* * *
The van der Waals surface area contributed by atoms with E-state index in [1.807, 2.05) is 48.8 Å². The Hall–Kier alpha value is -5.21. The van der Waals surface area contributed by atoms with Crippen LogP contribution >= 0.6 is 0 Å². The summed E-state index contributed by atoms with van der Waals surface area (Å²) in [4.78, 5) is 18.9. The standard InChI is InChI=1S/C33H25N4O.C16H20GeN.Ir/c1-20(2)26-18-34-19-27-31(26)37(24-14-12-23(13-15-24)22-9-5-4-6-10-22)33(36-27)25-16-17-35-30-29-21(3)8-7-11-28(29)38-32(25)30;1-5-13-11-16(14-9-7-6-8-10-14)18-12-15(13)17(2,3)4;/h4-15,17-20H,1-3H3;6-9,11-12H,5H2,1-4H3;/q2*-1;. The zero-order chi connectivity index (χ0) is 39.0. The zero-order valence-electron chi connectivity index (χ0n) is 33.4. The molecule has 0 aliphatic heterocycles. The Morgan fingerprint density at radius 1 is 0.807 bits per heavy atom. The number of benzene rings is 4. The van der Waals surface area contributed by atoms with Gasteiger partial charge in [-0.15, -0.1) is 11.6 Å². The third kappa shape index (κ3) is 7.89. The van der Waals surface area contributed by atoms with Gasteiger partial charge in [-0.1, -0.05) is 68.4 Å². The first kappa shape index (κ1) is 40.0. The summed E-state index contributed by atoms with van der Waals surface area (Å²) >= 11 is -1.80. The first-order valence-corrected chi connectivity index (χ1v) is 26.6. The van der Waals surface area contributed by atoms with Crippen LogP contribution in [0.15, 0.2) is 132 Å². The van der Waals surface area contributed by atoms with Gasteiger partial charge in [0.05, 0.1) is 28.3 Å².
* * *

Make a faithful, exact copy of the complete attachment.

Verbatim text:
The van der Waals surface area contributed by atoms with E-state index in [1.807, 2.05) is 48.8 Å². The Hall–Kier alpha value is -5.21. The van der Waals surface area contributed by atoms with Crippen LogP contribution >= 0.6 is 0 Å². The summed E-state index contributed by atoms with van der Waals surface area (Å²) in [4.78, 5) is 18.9. The standard InChI is InChI=1S/C33H25N4O.C16H20GeN.Ir/c1-20(2)26-18-34-19-27-31(26)37(24-14-12-23(13-15-24)22-9-5-4-6-10-22)33(36-27)25-16-17-35-30-29-21(3)8-7-11-28(29)38-32(25)30;1-5-13-11-16(14-9-7-6-8-10-14)18-12-15(13)17(2,3)4;/h4-15,17-20H,1-3H3;6-9,11-12H,5H2,1-4H3;/q2*-1;. The zero-order chi connectivity index (χ0) is 39.0. The zero-order valence-electron chi connectivity index (χ0n) is 33.4. The molecule has 0 aliphatic heterocycles. The Morgan fingerprint density at radius 1 is 0.807 bits per heavy atom. The number of benzene rings is 4. The van der Waals surface area contributed by atoms with Gasteiger partial charge in [-0.15, -0.1) is 11.6 Å². The third kappa shape index (κ3) is 7.89. The van der Waals surface area contributed by atoms with Gasteiger partial charge in [-0.1, -0.05) is 68.4 Å². The first kappa shape index (κ1) is 40.0. The summed E-state index contributed by atoms with van der Waals surface area (Å²) >= 11 is -1.80. The first-order valence-corrected chi connectivity index (χ1v) is 26.6. The van der Waals surface area contributed by atoms with Crippen LogP contribution in [0.15, 0.2) is 132 Å². The van der Waals surface area contributed by atoms with Gasteiger partial charge in [0.05, 0.1) is 28.3 Å².